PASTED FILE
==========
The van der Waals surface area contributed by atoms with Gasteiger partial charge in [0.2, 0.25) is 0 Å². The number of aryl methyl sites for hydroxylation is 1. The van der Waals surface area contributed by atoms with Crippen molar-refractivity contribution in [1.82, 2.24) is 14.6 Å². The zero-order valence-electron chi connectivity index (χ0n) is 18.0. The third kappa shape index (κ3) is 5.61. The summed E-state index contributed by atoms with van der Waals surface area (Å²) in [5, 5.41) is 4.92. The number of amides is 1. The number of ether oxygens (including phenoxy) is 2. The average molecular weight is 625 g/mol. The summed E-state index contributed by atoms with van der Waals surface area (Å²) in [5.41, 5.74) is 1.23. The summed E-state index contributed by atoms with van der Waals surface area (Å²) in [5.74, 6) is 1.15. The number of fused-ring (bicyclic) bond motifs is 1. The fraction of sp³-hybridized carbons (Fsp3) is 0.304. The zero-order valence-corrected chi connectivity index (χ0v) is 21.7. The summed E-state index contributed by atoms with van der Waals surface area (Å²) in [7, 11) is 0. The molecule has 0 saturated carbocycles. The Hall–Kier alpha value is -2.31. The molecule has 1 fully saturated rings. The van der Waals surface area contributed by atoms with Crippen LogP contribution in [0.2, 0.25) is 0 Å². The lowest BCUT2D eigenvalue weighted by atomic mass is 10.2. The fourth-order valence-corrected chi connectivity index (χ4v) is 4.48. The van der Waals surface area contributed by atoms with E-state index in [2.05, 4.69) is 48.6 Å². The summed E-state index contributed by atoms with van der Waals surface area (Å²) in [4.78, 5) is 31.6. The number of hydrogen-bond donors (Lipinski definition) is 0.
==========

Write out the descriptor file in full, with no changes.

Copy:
The van der Waals surface area contributed by atoms with Gasteiger partial charge in [0.2, 0.25) is 0 Å². The number of aryl methyl sites for hydroxylation is 1. The van der Waals surface area contributed by atoms with Crippen molar-refractivity contribution in [1.82, 2.24) is 14.6 Å². The zero-order valence-electron chi connectivity index (χ0n) is 18.0. The third kappa shape index (κ3) is 5.61. The summed E-state index contributed by atoms with van der Waals surface area (Å²) in [5, 5.41) is 4.92. The number of amides is 1. The number of ether oxygens (including phenoxy) is 2. The average molecular weight is 625 g/mol. The summed E-state index contributed by atoms with van der Waals surface area (Å²) in [5.41, 5.74) is 1.23. The summed E-state index contributed by atoms with van der Waals surface area (Å²) in [5.74, 6) is 1.15. The number of fused-ring (bicyclic) bond motifs is 1. The fraction of sp³-hybridized carbons (Fsp3) is 0.304. The zero-order valence-corrected chi connectivity index (χ0v) is 21.7. The summed E-state index contributed by atoms with van der Waals surface area (Å²) in [7, 11) is 0. The molecule has 0 saturated carbocycles. The Hall–Kier alpha value is -2.31. The molecule has 1 fully saturated rings. The van der Waals surface area contributed by atoms with Crippen LogP contribution in [0.2, 0.25) is 0 Å². The lowest BCUT2D eigenvalue weighted by atomic mass is 10.2. The fourth-order valence-corrected chi connectivity index (χ4v) is 4.48. The van der Waals surface area contributed by atoms with E-state index in [2.05, 4.69) is 48.6 Å². The summed E-state index contributed by atoms with van der Waals surface area (Å²) in [4.78, 5) is 31.6. The number of hydrogen-bond donors (Lipinski definition) is 0.